Jewish Museum of Thessaloniki

Thessaloniki, Greece

The Jewish Museum of Thessaloniki presents the history of Sephardic Jews and Jewish life in the city. The collection of the museum was based on the documents, ritual objects, and photographic collections as well as the library that used to be housed at Vasileos Herakleiou 26. The building was built in 1904 by the Italian architect, Vitaliano Poselli.

On the ground level are monumental stones and inscriptions that were once found in the great Jewish necropolis that lay to the east of the city walls. Accompanying these stones are a series of photographs showing the cemetery and visitors as it was in 1914.

Central to the first floor is a narrative history of the Jewish presence in Thessaloniki from the 3rd century BCE until the Second World War. A separate exhibit focuses on the Shoah, as it affected the Jewish Community of Thessaloniki. The majority of the community - some 49,000 persons - was systematically deported to Auschwitz and Bergen-Belsen where most of them perished.

References:

Comments

Your name



Details

Founded: 2001
Category: Museums in Greece

More Information

www.aejm.org
en.wikipedia.org

Rating

4.4/5 (based on Google user reviews)

User Reviews

Elena Kudrya (3 years ago)
I was very impressed about the history of Jewish people in Thessaloniki. Also, this city was the centre of the Cabbala organization - the mysterious branch of Jewish religion. Highly recommend to whom are interested in history.
Sophia Korb Cohon (3 years ago)
Lovely and touching museum about the Jews of the Thessaloniki, from ancient times until modern. Detailed history, including about the architecture and renovation of the museum itself. Signage in Hebrew and Greek, I couldn't get the Android app to work. My only regret was not having more time to spend; we were rushing to a Roman and Jewish tour of the city. Loved the permanent exhibit about brides without smiles.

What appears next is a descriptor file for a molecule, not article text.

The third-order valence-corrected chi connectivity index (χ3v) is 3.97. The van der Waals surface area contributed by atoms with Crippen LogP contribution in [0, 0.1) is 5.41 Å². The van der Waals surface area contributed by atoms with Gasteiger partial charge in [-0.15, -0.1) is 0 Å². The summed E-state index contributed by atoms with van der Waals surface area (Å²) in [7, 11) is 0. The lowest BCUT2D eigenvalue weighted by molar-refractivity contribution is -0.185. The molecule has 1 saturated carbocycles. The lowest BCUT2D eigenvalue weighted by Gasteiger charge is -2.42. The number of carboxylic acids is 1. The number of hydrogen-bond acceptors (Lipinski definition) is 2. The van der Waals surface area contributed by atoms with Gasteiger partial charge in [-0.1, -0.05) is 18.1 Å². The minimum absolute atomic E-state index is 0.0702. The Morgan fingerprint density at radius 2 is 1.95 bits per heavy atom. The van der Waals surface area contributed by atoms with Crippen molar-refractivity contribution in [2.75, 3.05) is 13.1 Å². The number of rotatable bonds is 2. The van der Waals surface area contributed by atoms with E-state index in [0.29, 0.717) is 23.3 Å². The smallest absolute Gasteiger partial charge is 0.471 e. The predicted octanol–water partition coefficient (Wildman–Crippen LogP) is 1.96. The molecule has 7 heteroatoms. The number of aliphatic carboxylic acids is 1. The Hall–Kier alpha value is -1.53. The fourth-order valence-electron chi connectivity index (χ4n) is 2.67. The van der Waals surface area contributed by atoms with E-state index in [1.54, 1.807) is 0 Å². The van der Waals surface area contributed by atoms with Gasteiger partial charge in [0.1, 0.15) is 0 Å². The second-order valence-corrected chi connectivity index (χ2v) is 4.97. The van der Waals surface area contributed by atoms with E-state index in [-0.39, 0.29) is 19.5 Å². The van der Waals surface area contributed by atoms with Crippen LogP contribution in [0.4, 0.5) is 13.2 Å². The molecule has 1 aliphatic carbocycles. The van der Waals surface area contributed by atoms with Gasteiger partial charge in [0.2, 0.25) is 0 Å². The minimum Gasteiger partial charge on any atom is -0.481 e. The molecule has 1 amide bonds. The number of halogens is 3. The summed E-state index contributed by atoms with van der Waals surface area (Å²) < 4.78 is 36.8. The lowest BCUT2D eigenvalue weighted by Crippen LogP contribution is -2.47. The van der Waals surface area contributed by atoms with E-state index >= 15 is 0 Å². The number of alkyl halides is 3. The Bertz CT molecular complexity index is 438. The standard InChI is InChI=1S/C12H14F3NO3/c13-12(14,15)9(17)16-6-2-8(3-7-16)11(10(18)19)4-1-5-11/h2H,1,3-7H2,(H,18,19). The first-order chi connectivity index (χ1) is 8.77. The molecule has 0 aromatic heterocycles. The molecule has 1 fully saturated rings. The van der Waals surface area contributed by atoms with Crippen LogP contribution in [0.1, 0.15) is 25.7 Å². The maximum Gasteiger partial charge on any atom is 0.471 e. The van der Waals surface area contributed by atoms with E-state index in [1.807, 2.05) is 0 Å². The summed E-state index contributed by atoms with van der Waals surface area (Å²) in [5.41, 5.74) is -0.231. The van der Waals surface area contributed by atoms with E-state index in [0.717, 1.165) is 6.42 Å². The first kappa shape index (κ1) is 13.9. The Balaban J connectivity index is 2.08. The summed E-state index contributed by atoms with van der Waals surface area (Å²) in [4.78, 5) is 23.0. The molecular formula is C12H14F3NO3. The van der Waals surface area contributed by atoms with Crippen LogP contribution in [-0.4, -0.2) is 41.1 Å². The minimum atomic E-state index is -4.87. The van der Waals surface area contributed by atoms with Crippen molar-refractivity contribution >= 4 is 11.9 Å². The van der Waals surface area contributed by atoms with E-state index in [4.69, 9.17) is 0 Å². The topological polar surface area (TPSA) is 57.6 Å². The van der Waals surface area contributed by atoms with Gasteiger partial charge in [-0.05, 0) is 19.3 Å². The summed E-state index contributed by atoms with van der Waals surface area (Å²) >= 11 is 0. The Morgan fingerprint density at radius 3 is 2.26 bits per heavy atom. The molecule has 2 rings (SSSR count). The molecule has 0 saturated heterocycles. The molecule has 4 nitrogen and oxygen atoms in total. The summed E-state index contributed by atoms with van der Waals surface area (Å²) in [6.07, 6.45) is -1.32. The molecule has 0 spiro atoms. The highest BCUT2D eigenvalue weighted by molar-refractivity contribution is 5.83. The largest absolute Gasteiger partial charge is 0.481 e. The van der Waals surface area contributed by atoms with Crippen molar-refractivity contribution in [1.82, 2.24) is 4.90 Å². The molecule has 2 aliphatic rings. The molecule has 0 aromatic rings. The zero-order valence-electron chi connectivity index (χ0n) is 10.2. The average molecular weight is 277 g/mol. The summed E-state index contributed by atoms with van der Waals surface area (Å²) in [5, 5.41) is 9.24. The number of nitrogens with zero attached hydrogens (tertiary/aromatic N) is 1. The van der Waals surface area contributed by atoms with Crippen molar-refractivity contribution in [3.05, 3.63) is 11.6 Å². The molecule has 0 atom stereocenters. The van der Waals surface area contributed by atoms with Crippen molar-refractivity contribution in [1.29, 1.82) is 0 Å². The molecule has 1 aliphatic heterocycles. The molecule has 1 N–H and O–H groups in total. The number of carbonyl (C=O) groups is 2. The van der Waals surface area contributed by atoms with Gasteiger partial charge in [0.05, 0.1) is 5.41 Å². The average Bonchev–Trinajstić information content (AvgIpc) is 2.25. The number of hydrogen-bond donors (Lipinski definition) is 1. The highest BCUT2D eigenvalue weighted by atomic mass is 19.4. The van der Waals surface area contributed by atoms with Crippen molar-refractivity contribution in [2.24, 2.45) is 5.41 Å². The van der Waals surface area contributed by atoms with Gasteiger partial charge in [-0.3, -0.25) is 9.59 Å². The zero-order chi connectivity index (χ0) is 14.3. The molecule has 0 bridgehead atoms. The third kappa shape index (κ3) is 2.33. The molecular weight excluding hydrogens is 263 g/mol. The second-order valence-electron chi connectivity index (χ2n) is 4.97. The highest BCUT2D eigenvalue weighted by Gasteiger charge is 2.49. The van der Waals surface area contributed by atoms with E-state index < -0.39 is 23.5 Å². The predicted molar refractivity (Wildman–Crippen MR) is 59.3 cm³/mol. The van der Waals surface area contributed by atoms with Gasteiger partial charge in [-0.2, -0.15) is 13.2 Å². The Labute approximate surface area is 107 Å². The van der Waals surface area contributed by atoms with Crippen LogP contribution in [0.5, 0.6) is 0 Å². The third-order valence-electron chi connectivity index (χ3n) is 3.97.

Barkay Guttel (3 years ago)
The place is really interesting and worth a visit. It includes information and exhibitions of the Jewish community before, during and after the Holocaust. Free entrance for students so don't forget your card!
Olaf Kolbatz (3 years ago)
As a specialist in Jewish history I am very critical but first of all very very nice stuff!!! And the exhibition is very well done but I would have liked to get to know about the present situation of Jews living in Thessaloniki.
Dr Dorothy Lobel King (4 years ago)
By far the most comprehensive Jewish museum in Greece.
Powered by Google

Featured Historic Landmarks, Sites & Buildings

Historic Site of the week

Wieskirche

The Pilgrimage Church of Wies (Wieskirche) is an oval rococo church, designed in the late 1740s by Dominikus Zimmermann. It is located in the foothills of the Alps in the municipality of Steingaden.

The sanctuary of Wies is a pilgrimage church extraordinarily well-preserved in the beautiful setting of an Alpine valley, and is a perfect masterpiece of Rococo art and creative genius, as well as an exceptional testimony to a civilization that has disappeared.

The hamlet of Wies, in 1738, is said to have been the setting of a miracle in which tears were seen on a simple wooden figure of Christ mounted on a column that was no longer venerated by the Premonstratensian monks of the Abbey. A wooden chapel constructed in the fields housed the miraculous statue for some time. However, pilgrims from Germany, Austria, Bohemia, and even Italy became so numerous that the Abbot of the Premonstratensians of Steingaden decided to construct a splendid sanctuary.